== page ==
Seoul, South Korea — Former President Jimmy Carter spent a second day in North Korea today on a mission to bring home a Boston man jailed in the country since January.
U.S. officials say Carter is making a private humanitarian visit to try to negotiate the release of Aijalon Gomes, sentenced to eight years of hard labor in a North Korean prison and fined some $700,000 for entering the country illegally from China.
After securing Gomes’ release, Carter is expected to fly directly from Pyongyang to Boston with Gomes to reunite him with his family, a senior U.S. official told The Associated Press in Washington, speaking on condition of anonymity due to the sensitivity of the matter.
However, there was no indication today from Pyongyang on whether Carter had secured Gomes’ release, or who the former U.S. leader was meeting. After arriving, he sat down for talks Wednesday with No. 2 official Kim Yong Nam, TV news agency APTN reported.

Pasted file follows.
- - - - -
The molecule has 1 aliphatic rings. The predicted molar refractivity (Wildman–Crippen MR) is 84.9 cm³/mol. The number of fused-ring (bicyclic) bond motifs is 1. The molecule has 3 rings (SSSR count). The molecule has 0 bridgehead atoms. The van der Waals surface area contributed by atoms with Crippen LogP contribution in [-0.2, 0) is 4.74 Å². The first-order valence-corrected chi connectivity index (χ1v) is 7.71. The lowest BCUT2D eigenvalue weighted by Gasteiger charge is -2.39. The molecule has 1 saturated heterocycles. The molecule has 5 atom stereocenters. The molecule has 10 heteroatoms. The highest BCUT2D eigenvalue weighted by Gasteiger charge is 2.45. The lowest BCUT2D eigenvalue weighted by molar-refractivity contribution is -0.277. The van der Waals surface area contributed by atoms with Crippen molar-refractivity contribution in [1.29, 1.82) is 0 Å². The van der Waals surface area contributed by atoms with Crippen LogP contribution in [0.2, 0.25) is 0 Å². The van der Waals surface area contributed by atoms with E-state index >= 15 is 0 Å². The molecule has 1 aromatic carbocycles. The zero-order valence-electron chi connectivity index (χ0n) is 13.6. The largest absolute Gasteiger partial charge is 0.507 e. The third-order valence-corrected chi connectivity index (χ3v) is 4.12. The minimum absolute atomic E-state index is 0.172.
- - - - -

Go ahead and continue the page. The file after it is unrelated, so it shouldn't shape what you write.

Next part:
It wasn’t clear whether Carter — who in 1994 famously had friendly talks with late President Kim Il Sung — would meet with his son, current leader Kim Jong Il.
South Korea’s Yonhap news agency and YTN television were reporting today that Kim was making an unusual last-minute trip by special train to China, his second in a year to the neighboring nation. A spokesman at the National Intelligence Service told AP the reports appeared accurate but gave no further details. He spoke on condition of anonymity, citing department policy.
U.S. official stress that Carter’s trip is an unofficial, private visit. However, visits like Carter’s — and the journey ex-President Bill Clinton made a year ago to secure the release of two American journalists — serve as more than just rescue missions. They also offer an opportunity for unofficial diplomacy between the U.S. and North Korea, analysts say.
Communist North Korea and the capitalist U.S. fought on opposite sides of the Korean War. Three years of warfare ended in 1953 with a cease-fire but not a peace treaty, and the two Koreas remain divided by one of the world’s most fiercely fortified borders.
To this day, the U.S. stations 28,500 troops in South Korea to guard the longtime ally, a presence that chafes at Pyongyang, which cites the forces as a main reason behind its need for nuclear weapons.
For more than a year, relations have been particularly tense, with North Korea testing a nuclear weapon and long-range missile technology, and the U.S. leading the charge to punish Pyongyang for its defiance of U.N. sanctions.